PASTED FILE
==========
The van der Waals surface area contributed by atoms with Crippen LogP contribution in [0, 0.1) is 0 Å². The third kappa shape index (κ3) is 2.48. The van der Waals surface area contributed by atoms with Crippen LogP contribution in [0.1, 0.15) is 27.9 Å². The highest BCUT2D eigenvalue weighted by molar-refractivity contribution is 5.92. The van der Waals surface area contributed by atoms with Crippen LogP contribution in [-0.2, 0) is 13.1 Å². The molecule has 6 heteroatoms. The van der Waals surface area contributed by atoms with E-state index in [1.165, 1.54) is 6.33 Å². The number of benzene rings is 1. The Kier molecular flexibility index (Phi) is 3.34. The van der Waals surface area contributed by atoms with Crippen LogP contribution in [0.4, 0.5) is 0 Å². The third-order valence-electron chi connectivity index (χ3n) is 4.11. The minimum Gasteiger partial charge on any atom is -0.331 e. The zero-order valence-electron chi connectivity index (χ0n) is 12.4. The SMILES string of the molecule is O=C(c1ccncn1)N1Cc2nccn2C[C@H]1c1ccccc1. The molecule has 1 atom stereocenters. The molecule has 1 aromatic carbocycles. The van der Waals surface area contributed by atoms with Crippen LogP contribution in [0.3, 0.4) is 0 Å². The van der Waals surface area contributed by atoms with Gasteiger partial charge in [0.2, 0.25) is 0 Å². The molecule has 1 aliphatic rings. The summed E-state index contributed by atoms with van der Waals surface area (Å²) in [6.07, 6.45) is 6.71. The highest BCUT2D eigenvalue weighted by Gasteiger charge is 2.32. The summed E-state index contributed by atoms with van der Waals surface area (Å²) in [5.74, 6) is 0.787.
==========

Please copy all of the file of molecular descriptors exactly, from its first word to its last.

The van der Waals surface area contributed by atoms with Crippen LogP contribution in [0, 0.1) is 0 Å². The third kappa shape index (κ3) is 2.48. The van der Waals surface area contributed by atoms with Crippen LogP contribution in [0.1, 0.15) is 27.9 Å². The highest BCUT2D eigenvalue weighted by molar-refractivity contribution is 5.92. The van der Waals surface area contributed by atoms with Crippen LogP contribution in [-0.2, 0) is 13.1 Å². The molecule has 6 heteroatoms. The van der Waals surface area contributed by atoms with E-state index in [1.165, 1.54) is 6.33 Å². The number of benzene rings is 1. The Kier molecular flexibility index (Phi) is 3.34. The van der Waals surface area contributed by atoms with Crippen LogP contribution in [0.4, 0.5) is 0 Å². The third-order valence-electron chi connectivity index (χ3n) is 4.11. The minimum Gasteiger partial charge on any atom is -0.331 e. The zero-order valence-electron chi connectivity index (χ0n) is 12.4. The SMILES string of the molecule is O=C(c1ccncn1)N1Cc2nccn2C[C@H]1c1ccccc1. The molecule has 1 atom stereocenters. The molecule has 1 aromatic carbocycles. The van der Waals surface area contributed by atoms with Crippen LogP contribution in [0.3, 0.4) is 0 Å². The van der Waals surface area contributed by atoms with Gasteiger partial charge in [0.2, 0.25) is 0 Å². The molecule has 1 aliphatic rings. The summed E-state index contributed by atoms with van der Waals surface area (Å²) in [6.07, 6.45) is 6.71. The highest BCUT2D eigenvalue weighted by Gasteiger charge is 2.32. The summed E-state index contributed by atoms with van der Waals surface area (Å²) in [5.74, 6) is 0.787.